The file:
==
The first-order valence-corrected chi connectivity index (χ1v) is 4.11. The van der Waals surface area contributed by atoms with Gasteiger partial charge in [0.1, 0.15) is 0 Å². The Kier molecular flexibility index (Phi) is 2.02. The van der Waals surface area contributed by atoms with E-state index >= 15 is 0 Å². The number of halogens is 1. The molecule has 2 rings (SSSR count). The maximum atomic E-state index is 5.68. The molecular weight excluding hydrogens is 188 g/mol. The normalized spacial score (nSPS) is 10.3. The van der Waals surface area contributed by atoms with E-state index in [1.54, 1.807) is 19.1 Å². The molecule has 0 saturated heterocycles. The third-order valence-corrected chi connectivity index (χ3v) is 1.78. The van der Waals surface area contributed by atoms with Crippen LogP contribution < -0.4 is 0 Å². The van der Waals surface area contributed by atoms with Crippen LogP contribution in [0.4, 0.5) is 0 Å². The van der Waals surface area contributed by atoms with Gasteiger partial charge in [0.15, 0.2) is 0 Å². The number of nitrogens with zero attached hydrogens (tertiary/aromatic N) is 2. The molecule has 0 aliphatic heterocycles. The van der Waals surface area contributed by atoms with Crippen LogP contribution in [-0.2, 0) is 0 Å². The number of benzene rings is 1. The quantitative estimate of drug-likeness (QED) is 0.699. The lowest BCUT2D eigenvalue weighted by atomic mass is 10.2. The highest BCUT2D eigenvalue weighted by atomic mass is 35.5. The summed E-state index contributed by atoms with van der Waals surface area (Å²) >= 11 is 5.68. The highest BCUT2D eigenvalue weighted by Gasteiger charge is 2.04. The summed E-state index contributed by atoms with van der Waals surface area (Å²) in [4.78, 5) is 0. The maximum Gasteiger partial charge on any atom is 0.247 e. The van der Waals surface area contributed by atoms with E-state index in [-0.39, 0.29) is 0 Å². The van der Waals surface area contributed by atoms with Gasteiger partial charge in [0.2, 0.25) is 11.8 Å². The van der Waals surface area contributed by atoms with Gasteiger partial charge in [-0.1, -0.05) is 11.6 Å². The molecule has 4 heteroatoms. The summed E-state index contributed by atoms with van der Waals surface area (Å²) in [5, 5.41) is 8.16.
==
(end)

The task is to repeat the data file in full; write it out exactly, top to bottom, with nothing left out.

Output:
The first-order valence-corrected chi connectivity index (χ1v) is 4.11. The van der Waals surface area contributed by atoms with Gasteiger partial charge in [0.1, 0.15) is 0 Å². The Kier molecular flexibility index (Phi) is 2.02. The van der Waals surface area contributed by atoms with E-state index >= 15 is 0 Å². The number of halogens is 1. The molecule has 2 rings (SSSR count). The maximum atomic E-state index is 5.68. The molecular weight excluding hydrogens is 188 g/mol. The normalized spacial score (nSPS) is 10.3. The van der Waals surface area contributed by atoms with E-state index in [1.54, 1.807) is 19.1 Å². The molecule has 0 saturated heterocycles. The third-order valence-corrected chi connectivity index (χ3v) is 1.78. The van der Waals surface area contributed by atoms with Crippen LogP contribution < -0.4 is 0 Å². The van der Waals surface area contributed by atoms with Crippen LogP contribution in [0.4, 0.5) is 0 Å². The van der Waals surface area contributed by atoms with Gasteiger partial charge in [0.15, 0.2) is 0 Å². The number of nitrogens with zero attached hydrogens (tertiary/aromatic N) is 2. The molecule has 0 aliphatic heterocycles. The van der Waals surface area contributed by atoms with Crippen LogP contribution in [-0.2, 0) is 0 Å². The number of benzene rings is 1. The quantitative estimate of drug-likeness (QED) is 0.699. The lowest BCUT2D eigenvalue weighted by atomic mass is 10.2. The highest BCUT2D eigenvalue weighted by atomic mass is 35.5. The summed E-state index contributed by atoms with van der Waals surface area (Å²) >= 11 is 5.68. The highest BCUT2D eigenvalue weighted by Gasteiger charge is 2.04. The summed E-state index contributed by atoms with van der Waals surface area (Å²) in [4.78, 5) is 0. The maximum Gasteiger partial charge on any atom is 0.247 e. The van der Waals surface area contributed by atoms with E-state index in [-0.39, 0.29) is 0 Å². The van der Waals surface area contributed by atoms with Gasteiger partial charge in [0.2, 0.25) is 11.8 Å². The van der Waals surface area contributed by atoms with Gasteiger partial charge in [-0.1, -0.05) is 11.6 Å². The molecule has 4 heteroatoms. The summed E-state index contributed by atoms with van der Waals surface area (Å²) in [5, 5.41) is 8.16.